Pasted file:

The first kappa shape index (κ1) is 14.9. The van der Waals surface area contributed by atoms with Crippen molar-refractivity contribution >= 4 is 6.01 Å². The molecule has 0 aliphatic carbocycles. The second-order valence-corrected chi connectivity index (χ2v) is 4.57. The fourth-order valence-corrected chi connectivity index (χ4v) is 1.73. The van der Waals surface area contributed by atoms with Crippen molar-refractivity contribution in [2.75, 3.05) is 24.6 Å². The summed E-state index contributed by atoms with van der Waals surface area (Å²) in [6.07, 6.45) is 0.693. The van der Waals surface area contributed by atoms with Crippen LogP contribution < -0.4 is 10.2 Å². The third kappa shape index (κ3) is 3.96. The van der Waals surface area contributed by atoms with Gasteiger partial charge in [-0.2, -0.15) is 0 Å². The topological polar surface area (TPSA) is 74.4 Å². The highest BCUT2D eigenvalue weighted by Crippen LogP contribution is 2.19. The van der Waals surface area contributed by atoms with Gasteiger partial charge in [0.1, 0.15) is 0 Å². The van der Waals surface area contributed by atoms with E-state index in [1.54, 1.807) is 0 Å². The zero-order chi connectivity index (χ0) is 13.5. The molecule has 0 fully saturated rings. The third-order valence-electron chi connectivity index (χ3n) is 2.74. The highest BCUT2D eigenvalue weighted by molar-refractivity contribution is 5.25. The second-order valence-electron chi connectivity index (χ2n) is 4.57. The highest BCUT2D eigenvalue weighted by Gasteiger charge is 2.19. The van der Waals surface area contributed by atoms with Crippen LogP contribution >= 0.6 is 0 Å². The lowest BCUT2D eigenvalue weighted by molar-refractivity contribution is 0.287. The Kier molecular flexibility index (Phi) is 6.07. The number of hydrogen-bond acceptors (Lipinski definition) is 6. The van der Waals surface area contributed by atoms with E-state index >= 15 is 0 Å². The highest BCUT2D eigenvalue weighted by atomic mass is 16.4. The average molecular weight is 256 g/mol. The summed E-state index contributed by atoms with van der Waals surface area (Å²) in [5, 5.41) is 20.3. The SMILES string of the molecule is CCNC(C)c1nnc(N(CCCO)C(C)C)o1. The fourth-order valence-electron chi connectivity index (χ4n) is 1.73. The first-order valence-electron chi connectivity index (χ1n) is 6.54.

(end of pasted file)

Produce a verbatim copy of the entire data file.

The first kappa shape index (κ1) is 14.9. The van der Waals surface area contributed by atoms with Crippen molar-refractivity contribution >= 4 is 6.01 Å². The molecule has 0 aliphatic carbocycles. The second-order valence-corrected chi connectivity index (χ2v) is 4.57. The fourth-order valence-corrected chi connectivity index (χ4v) is 1.73. The van der Waals surface area contributed by atoms with Crippen molar-refractivity contribution in [2.75, 3.05) is 24.6 Å². The summed E-state index contributed by atoms with van der Waals surface area (Å²) in [6.07, 6.45) is 0.693. The van der Waals surface area contributed by atoms with Crippen LogP contribution < -0.4 is 10.2 Å². The third kappa shape index (κ3) is 3.96. The van der Waals surface area contributed by atoms with Gasteiger partial charge in [-0.2, -0.15) is 0 Å². The topological polar surface area (TPSA) is 74.4 Å². The highest BCUT2D eigenvalue weighted by Crippen LogP contribution is 2.19. The van der Waals surface area contributed by atoms with Gasteiger partial charge in [0.1, 0.15) is 0 Å². The van der Waals surface area contributed by atoms with E-state index in [1.54, 1.807) is 0 Å². The zero-order chi connectivity index (χ0) is 13.5. The molecule has 0 fully saturated rings. The third-order valence-electron chi connectivity index (χ3n) is 2.74. The highest BCUT2D eigenvalue weighted by molar-refractivity contribution is 5.25. The second-order valence-electron chi connectivity index (χ2n) is 4.57. The highest BCUT2D eigenvalue weighted by Gasteiger charge is 2.19. The van der Waals surface area contributed by atoms with Crippen LogP contribution >= 0.6 is 0 Å². The lowest BCUT2D eigenvalue weighted by molar-refractivity contribution is 0.287. The Kier molecular flexibility index (Phi) is 6.07. The number of hydrogen-bond acceptors (Lipinski definition) is 6. The van der Waals surface area contributed by atoms with E-state index >= 15 is 0 Å². The highest BCUT2D eigenvalue weighted by atomic mass is 16.4. The average molecular weight is 256 g/mol. The summed E-state index contributed by atoms with van der Waals surface area (Å²) in [5, 5.41) is 20.3. The SMILES string of the molecule is CCNC(C)c1nnc(N(CCCO)C(C)C)o1. The fourth-order valence-electron chi connectivity index (χ4n) is 1.73. The first-order valence-electron chi connectivity index (χ1n) is 6.54.